But sing she did.

It is now, more than ever — in times far from best — that we need to hear Mary’s Magnificat and to sing this inappropriately festive song with her. It is now, more than ever, that we all of us need to magnify God, to make Him more visible and more obvious in these times when we’re most tempted to see His absence rather than His presence. Let us follow Mary’s lead and stick as closely as we possibly can to God because that’s how you magnify Him — by being close to Him.

And most of all, let us believe the way Mary believed. Never mind if the salvation of the world is still unfolding and far from complete. Even here, even now, we need to already act and live our lives as if it’s all already history because that’s how you become an instrument of God—by acting as if it’s all already over.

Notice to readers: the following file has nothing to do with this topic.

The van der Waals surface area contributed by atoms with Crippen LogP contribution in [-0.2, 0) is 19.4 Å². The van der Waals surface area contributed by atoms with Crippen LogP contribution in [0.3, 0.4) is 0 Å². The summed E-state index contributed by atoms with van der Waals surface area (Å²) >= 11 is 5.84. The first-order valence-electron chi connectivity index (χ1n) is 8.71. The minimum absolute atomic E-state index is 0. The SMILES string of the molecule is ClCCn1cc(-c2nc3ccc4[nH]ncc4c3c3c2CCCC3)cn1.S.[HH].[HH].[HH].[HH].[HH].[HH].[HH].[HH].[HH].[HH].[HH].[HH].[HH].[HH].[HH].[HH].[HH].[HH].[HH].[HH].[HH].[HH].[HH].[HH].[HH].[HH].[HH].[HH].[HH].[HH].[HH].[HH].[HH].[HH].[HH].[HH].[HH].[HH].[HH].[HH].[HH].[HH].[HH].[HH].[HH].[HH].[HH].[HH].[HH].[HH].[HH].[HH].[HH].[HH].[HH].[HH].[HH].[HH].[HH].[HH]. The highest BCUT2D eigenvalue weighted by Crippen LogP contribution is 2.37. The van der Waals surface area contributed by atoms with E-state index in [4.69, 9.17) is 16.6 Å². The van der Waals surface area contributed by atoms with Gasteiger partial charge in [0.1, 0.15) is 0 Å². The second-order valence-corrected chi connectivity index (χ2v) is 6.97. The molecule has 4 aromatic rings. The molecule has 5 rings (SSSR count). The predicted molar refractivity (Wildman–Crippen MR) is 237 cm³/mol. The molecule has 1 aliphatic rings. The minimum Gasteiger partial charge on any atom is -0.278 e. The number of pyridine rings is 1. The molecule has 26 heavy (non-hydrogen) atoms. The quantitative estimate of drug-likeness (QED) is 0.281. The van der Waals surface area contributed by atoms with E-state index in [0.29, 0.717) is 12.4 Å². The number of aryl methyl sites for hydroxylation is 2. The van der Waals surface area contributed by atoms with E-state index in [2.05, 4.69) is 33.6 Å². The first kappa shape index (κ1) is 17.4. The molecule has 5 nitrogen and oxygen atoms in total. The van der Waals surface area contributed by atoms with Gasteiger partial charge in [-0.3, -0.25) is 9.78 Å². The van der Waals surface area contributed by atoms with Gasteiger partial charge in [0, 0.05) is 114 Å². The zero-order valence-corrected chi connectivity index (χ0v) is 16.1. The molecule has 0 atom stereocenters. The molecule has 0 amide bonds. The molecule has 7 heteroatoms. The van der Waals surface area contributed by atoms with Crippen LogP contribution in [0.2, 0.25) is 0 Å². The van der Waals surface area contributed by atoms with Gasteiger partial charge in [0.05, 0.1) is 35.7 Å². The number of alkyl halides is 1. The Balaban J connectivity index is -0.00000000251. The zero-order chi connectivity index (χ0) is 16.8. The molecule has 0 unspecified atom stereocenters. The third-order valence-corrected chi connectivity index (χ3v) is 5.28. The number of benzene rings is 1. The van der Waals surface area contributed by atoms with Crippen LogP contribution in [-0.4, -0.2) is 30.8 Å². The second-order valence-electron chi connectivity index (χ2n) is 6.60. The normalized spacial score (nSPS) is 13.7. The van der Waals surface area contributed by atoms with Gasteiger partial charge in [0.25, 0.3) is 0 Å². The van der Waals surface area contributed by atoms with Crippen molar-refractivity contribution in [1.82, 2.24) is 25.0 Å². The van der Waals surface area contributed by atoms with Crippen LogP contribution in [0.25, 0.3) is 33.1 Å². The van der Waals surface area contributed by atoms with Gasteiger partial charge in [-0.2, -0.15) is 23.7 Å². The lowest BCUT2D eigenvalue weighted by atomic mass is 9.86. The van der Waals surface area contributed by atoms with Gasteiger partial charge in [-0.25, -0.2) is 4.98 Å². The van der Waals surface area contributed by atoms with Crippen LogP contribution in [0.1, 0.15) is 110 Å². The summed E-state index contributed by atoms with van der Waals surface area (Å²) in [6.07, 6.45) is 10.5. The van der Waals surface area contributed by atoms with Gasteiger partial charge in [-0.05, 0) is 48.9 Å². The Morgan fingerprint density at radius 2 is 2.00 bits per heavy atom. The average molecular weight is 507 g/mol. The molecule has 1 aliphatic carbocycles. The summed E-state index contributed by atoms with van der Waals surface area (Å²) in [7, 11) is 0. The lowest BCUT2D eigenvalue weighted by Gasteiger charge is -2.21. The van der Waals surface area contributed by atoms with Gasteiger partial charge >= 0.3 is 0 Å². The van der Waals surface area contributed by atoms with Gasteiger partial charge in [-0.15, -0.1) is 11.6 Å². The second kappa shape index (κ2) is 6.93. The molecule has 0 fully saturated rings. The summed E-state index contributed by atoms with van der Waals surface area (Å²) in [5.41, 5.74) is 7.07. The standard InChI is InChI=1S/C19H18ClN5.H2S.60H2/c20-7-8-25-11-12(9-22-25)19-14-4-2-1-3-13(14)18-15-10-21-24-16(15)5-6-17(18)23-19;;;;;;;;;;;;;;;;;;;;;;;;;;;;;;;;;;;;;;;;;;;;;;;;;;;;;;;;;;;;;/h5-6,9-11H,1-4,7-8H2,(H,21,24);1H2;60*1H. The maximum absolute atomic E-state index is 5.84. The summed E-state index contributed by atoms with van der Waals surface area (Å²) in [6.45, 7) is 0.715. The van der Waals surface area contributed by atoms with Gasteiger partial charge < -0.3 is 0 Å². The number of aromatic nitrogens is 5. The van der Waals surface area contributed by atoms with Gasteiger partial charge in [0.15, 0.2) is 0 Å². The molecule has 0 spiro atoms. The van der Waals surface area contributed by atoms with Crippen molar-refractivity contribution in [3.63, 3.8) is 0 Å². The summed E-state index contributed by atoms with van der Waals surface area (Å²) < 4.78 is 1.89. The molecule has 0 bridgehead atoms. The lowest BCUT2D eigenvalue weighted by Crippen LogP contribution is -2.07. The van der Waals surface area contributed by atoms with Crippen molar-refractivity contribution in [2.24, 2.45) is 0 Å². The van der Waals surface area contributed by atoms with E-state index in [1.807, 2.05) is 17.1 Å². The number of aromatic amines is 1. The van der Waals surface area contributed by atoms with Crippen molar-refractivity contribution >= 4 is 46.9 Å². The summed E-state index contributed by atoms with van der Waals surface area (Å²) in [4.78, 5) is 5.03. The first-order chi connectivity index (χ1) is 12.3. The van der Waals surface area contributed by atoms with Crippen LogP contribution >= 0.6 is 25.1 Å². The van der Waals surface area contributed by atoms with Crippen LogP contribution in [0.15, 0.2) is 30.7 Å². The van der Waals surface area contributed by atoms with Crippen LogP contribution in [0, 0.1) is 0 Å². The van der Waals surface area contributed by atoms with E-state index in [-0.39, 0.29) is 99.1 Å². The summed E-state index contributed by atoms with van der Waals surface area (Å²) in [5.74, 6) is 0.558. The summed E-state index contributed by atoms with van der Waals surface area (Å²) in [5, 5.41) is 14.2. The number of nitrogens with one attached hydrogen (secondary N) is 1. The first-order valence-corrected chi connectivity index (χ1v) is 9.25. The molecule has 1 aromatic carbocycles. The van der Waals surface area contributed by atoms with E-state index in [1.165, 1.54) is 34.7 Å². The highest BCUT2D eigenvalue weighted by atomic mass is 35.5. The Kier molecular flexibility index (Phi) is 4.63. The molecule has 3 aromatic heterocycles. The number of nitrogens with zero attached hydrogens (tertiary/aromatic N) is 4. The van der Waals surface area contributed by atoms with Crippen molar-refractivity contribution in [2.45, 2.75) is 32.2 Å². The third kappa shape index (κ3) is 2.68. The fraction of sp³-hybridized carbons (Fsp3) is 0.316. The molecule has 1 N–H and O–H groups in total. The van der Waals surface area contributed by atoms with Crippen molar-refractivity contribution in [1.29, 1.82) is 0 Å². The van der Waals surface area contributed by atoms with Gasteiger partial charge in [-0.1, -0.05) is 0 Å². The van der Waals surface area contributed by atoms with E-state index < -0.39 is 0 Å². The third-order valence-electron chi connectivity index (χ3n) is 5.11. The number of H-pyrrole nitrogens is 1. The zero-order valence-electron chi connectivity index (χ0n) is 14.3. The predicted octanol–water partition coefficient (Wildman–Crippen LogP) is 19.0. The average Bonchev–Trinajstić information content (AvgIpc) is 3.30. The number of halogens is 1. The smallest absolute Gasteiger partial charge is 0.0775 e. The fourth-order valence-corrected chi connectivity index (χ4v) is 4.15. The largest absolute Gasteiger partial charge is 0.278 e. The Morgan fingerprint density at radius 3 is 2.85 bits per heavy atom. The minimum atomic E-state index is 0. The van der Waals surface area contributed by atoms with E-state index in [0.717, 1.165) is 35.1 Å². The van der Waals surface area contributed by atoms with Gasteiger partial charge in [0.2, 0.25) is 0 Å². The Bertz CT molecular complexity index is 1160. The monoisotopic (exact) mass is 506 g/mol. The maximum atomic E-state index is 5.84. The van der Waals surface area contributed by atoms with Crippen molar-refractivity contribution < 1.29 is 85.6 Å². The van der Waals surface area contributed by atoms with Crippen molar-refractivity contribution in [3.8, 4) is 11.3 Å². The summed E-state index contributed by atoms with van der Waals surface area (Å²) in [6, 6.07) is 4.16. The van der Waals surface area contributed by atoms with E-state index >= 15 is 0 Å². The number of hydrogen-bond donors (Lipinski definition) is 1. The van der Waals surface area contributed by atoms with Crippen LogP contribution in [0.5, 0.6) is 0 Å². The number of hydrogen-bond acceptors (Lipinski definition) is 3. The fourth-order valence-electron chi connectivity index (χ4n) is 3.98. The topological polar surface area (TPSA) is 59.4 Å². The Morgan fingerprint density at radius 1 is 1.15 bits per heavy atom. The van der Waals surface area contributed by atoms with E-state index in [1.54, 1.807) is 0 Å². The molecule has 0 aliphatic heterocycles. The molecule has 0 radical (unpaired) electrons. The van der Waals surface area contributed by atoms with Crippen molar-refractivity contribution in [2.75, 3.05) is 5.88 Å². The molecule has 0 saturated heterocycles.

Remember: The pregnant lady has sung.

(Xavier School president Fr. Johnny Go, SJ, delivered this homily during the Ateneo’s eighth Simbang Gabi at the Church of the Gesu this year. The text of this homily comes from Fr. Johnny’s blog called “Director’s Take.”)